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Brazilian Adventure by Peter Fleming
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Brazilian Adventure

by Peter Fleming

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Showing 4 of 4
Re-read this old edition from 1933 once again in Oct' 2012. It is a fascinating book, so easy to follow along. More often than not, hard travellers are not natural writers. Peter Fleming comes out top in both schools. ( )
  Novak | Nov 9, 2012 |
For a brilliant review of Brazilian Adventure, see the July/August 2010 issue of the Columbia Journalism Review. "Second Read" is my favorite column in the CJR, and it led me to this wonderful book. ( )
  Chalkstone | Aug 11, 2010 |
This one is pretty excellent.

Fleming's personal character permeates this particular view of early-20th-century Brazil. He's got a cleverly critical opinion of just about every one and every thing to cross his path, and his talent for comical-- and unintentional-- understatement is masterful. He makes the trip sound like a jolly sort of hop through the woods, and by the end I was wondering to what extent he was being 'more truthful' than other writers, as he claimed, or if he was simply using his powerful gift of understatement. In every respect, this is a beautifully constructed travel book with a great sense of character and period. Fascinating, anyway. Read it. ( )
  lmichet | Nov 21, 2008 |
A treasury of throw-away observations that reveal the core of the country. e.g. (from memory) "Rockets are to Brazil what exclamation marks are to the prose of a debutante". (!) ( )
  ElizabethPisani | Apr 19, 2008 |
Showing 4 of 4
A unique book of exploration, which defies the canons and sets up a new standard for itself. Throughout one is conscious of sincerity, integrity but withal a gentle spoofing and poking fun at serious explorers, and at the paraphernalia, impedimenta, stage properties and backdrops which characterize most books in this field. With delicious irony and undercurrent of humor, the young author tells of the ill-considered, casually planned trip into central Brazil, in search of evidence concerning the disappearance of Colonel Fawcett.
added by John_Vaughan | editKirkus (Mar 2, 2013)
 
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It began with an advertisement in the Agony Column of 'The Times'.
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Amazon.com Amazon.com Review (ISBN 087477246X, Paperback)

While novelist Ian Fleming is best known for bringing adventurer James Bond to life, his writer brother Peter Fleming, a reporter for The Times of London, survived South American misadventures so challenging they make 007's high-risk existence seem placid in comparison. Lured by a mysterious newspaper ad, Fleming sails with an expedition to Brazil in the 1930s, attempting to answer unresolved questions about a team of explorers, headed by a British Colonel Fawcett, that disappeared in 1925. Once arrived in Brazil, Fleming's expedition falls apart, being equipped with few provisions, erroneous maps, and a despotic leader who proves to be less than fearless in the Amazon jungles. The team soon splits, with former colleagues battling the elements and competing with each other in a race for time and a search for truth. A finely crafted travel tale, with prose that's sometimes as dense and colorful as the jungles it's set in, Brazilian Adventure manages to turn the harrowing into cheeky commentary and barely contained comedy. --Melissa Rossi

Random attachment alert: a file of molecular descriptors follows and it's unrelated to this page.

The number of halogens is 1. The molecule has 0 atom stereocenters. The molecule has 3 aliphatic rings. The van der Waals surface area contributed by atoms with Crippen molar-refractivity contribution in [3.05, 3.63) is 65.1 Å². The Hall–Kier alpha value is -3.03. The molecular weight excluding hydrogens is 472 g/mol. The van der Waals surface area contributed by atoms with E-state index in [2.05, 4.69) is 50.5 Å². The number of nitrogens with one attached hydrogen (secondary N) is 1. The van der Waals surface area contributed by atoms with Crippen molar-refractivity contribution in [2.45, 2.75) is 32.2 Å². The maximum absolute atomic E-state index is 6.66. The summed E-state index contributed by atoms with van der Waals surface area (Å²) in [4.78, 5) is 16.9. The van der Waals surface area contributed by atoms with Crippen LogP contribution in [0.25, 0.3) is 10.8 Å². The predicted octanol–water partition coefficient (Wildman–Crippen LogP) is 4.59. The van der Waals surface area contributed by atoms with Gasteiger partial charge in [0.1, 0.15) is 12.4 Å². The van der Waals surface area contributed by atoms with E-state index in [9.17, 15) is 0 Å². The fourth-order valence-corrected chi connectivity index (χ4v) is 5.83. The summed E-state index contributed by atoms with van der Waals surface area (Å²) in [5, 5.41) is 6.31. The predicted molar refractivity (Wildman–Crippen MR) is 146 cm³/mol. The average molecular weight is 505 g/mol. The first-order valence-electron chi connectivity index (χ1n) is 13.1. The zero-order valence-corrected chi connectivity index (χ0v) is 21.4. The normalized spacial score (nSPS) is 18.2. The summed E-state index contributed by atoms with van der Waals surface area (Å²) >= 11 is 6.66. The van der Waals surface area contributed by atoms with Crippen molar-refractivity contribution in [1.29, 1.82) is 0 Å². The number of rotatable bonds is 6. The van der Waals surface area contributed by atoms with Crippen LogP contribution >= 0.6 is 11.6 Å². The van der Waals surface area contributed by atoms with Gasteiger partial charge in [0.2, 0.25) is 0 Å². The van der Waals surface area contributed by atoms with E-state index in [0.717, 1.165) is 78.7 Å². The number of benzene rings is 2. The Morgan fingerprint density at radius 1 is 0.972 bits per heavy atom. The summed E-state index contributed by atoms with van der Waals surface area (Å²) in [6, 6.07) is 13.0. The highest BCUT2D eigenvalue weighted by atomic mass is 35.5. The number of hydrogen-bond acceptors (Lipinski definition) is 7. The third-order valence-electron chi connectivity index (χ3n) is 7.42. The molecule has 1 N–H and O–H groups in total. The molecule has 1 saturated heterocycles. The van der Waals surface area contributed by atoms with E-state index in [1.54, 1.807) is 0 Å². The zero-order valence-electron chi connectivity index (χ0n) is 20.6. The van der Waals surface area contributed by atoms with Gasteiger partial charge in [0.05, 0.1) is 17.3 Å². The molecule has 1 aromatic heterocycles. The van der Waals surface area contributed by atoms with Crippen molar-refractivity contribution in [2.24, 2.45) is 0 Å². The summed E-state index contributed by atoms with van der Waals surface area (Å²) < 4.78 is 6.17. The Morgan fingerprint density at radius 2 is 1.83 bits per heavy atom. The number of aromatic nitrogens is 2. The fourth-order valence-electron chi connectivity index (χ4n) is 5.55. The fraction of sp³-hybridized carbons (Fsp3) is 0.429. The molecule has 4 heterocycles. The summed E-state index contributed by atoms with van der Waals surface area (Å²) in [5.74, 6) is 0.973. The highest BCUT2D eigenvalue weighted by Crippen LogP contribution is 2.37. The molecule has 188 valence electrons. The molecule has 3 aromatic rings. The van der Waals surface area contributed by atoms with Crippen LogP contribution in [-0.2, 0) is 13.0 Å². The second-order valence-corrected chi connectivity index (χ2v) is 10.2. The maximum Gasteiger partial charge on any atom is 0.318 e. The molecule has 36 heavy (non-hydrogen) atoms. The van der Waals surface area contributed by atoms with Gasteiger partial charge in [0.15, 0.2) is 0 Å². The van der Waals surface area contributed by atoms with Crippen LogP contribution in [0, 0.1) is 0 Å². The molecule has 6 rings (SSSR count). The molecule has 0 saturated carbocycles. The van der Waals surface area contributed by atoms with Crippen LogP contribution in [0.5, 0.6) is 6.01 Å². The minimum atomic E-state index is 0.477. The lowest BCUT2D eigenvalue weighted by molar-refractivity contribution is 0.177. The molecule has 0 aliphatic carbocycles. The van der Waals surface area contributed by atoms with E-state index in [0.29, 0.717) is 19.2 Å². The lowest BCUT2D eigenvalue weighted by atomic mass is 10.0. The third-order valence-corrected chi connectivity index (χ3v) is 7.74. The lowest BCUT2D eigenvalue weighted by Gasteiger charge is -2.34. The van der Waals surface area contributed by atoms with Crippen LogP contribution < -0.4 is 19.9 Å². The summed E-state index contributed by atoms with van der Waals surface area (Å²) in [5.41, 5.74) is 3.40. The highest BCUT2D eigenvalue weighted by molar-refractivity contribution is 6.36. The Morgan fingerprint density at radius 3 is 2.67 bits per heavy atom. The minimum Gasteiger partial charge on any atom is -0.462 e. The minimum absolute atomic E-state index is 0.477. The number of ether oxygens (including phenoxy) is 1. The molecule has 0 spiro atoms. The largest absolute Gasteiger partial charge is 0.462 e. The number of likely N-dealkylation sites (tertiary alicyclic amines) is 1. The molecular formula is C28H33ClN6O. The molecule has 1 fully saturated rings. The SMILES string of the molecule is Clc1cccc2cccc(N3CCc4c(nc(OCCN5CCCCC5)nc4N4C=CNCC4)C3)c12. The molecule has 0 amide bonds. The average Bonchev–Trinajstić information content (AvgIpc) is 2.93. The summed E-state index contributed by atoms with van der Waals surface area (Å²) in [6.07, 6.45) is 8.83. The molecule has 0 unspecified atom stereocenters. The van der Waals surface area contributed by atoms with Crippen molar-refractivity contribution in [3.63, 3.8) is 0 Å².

(retrieved from Amazon Thu, 12 Mar 2015 18:17:33 -0400)

(see all 2 descriptions)

TRAVEL WRITING. This title presents new Foreword by Simon Winchester. In the summer of 1925 Colonel Fawcett - soldier, spy and legendary explorer - embarked on a journey into the dark and uncharted heart of Brazil in search of the lost 'City of Z'. He was never seen again. Rumours abounded - that Fawcett had been killed by Indians or wild animals or that he had lost his memory and become chief of a cannibal tribe - and many became obsessed with discovering what had become of him. In 1932, when "The Times" advertised for 'guns' to join an expedition to find Fawcett, the lure was too great for a young Peter Fleming and he immediately signed up, intending to send dazzling dispatches from the jungle. The expedition set out from Sao Paulo and, following tributaries of the Amazon, headed to Fawcett's last-known position. What followed was, in Fleming's words, 'a venture for which Rider Haggard might have written the plot and Conrad designed the scenery'.… (more)

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